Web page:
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Re: Aquatic Plants Digest V6 #171

>>Date: Sun, 25 May 2003 08:15:47 -0400
From: "JIM GOLASZESKI" <jersyjim47 at hotmail_com>

    Hello all,
    This is the first time that I have asked for help from the group, I couldn't find anything in the archives and I know someone out there can help. HERE  GOES. I'm thinking about setting up an above ground 85 gal. pond,where I'm thinking about putting it, it will get about 4 hours of direct sun , what plants would,  or could  I use and would I need gravel.  I was thinking about swordtails, some corydoras catfish and a few molly's in the way of fish, no filter or air pump. After I get it set up would I need to do water changes?, If so, how often and how much. Also how many fish do you think I should have in the pond?? Are there better fish than the above that you would have?
   I live in New Jersey so I'll be taking the fish in or selling them off in mid October just before it gets cold.
  Thank you for any input, it will be of great help    


Hi Jim, 

We have a pond set up on our deck with about the same amount of sunlight you say yours will have.  We keep about 80% of the surface area covered with watter lettuce and a smattering of water hyacinth.  The only potted plant is a papyrus in one elevated corner.  Also, we have a waterfall arrangement where the pump output (no filtration) emerges.  On this waterfall, we originally placed two 6 inch sprigs from a Pothos houseplant.  These have turned into a mountain (about 4 feet wide and 3 feet tall) of Pothos vines which are now spreading over the deck and into the yard with their only nutrition being fish waste in the water.  It's been three years now with only one 50% water change and one 100% replacement (due to the house being tented for termites.)  I assume the pothos (it is now producing leaves approximately 10" across!) has alot to do with the water staying pure, since it is seriously overstocked with Koi, goldfish, a half dozen paradise fish (used to be 2, but nature took it's course), about 10 platies (used to be two...same story) and a giant plecostomus (who didn't used to be so giant.)   There's also a very large Cichlasoma festivum in there somewhere.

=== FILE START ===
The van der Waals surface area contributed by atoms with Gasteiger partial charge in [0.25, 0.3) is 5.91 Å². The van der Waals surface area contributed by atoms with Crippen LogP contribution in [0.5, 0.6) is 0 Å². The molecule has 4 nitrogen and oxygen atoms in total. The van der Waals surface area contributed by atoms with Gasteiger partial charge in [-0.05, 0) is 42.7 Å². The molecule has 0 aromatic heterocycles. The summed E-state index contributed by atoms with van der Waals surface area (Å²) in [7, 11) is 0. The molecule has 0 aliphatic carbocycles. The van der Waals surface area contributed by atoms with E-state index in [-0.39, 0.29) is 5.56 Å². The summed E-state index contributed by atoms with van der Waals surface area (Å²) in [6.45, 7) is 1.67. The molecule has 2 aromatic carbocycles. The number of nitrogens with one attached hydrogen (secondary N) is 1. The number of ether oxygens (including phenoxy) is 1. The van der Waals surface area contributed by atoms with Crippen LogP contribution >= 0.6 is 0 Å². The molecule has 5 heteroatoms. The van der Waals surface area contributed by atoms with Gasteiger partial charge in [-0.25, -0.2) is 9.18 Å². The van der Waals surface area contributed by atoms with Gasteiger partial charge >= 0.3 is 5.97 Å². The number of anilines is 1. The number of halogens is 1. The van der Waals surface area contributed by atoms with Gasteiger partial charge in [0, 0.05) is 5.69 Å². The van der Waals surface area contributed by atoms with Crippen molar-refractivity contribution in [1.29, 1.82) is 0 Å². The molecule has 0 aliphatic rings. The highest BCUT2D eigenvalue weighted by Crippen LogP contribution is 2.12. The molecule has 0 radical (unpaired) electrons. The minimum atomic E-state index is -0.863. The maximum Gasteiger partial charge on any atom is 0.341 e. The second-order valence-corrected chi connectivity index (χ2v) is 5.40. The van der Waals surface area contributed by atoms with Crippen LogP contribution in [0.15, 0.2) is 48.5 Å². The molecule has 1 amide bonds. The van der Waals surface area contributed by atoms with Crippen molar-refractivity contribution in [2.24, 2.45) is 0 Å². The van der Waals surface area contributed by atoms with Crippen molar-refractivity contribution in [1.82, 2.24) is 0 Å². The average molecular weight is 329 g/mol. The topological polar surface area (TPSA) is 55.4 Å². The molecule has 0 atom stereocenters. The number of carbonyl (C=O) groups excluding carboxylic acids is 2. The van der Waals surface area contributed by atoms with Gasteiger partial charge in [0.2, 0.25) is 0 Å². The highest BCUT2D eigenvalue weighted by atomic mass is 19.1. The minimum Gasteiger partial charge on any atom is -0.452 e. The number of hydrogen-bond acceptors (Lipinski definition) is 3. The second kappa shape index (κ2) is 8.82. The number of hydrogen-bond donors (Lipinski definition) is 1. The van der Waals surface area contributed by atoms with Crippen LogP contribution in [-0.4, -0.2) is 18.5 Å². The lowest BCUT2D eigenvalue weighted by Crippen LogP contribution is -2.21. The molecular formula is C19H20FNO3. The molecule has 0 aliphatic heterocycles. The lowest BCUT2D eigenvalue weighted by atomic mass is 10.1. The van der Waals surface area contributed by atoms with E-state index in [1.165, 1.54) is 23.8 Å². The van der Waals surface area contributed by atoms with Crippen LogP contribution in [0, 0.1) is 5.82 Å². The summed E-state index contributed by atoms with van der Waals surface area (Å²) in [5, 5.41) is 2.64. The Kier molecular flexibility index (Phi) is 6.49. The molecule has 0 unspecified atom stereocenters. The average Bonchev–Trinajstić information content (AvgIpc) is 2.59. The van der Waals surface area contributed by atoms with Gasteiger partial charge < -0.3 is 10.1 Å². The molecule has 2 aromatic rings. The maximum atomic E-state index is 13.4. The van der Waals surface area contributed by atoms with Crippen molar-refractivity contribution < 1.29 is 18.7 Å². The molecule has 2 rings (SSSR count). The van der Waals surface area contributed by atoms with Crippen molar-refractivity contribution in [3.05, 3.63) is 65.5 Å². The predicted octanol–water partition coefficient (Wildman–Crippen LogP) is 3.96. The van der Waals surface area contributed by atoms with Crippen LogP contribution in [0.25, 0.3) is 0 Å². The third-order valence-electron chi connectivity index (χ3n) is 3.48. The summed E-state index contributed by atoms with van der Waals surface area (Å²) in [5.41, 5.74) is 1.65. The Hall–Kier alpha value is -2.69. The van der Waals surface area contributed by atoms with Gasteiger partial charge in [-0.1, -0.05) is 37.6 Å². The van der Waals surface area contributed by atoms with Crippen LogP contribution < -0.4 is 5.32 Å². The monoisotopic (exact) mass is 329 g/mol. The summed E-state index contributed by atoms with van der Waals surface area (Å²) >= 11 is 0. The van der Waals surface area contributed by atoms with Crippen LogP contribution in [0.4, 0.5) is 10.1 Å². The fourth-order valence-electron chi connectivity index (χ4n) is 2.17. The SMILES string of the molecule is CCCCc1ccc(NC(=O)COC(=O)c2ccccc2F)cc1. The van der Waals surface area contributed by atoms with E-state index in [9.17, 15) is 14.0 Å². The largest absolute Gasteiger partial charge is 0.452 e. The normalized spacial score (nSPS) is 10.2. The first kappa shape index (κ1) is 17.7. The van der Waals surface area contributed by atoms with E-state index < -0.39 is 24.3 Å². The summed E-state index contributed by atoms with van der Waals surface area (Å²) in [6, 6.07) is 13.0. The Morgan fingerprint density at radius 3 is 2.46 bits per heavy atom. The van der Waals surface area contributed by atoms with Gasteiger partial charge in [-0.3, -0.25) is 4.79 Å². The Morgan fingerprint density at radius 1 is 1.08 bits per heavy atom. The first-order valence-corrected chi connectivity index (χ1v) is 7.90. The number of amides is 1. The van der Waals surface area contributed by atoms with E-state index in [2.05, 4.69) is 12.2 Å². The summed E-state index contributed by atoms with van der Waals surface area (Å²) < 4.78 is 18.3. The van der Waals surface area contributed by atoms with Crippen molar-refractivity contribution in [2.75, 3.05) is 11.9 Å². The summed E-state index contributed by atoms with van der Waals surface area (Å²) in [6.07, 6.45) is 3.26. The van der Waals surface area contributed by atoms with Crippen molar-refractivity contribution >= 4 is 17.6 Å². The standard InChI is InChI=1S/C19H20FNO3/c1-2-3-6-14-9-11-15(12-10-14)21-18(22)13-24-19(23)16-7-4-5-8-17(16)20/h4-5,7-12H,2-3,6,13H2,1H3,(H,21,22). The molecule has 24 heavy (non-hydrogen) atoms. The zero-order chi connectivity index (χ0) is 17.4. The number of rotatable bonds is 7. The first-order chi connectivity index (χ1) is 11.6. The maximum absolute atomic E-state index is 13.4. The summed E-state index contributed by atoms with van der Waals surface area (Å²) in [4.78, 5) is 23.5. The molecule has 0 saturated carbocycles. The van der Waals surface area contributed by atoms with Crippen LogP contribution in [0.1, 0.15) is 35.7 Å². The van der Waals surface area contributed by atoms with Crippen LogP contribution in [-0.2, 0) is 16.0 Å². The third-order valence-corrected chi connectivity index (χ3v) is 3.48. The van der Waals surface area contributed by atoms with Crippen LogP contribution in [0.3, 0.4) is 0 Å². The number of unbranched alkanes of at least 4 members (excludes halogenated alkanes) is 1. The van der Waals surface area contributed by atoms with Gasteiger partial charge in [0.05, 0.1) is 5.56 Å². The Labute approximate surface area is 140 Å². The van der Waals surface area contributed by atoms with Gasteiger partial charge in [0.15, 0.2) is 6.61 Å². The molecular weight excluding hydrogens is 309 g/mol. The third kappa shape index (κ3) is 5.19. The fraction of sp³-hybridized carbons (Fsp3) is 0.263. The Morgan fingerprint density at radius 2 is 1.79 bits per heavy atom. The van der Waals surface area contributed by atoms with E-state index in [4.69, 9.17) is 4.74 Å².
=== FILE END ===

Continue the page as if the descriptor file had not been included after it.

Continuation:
One thing  I can warn you about is this:  goldfish and koi were bred to have brightly colored backs, making them visible in a pond.  Most aquarium fish (e.g. Corydoras) will be completely invisible in a pond (ain't evolution grand?!)  The festivum I mentioned earlier was about 7" long the last time I saw him, but he cannot be seen from the surface, ever.  Platies are more visible, but spend most of their time concealed under the floating plants.

Darren R. Gold

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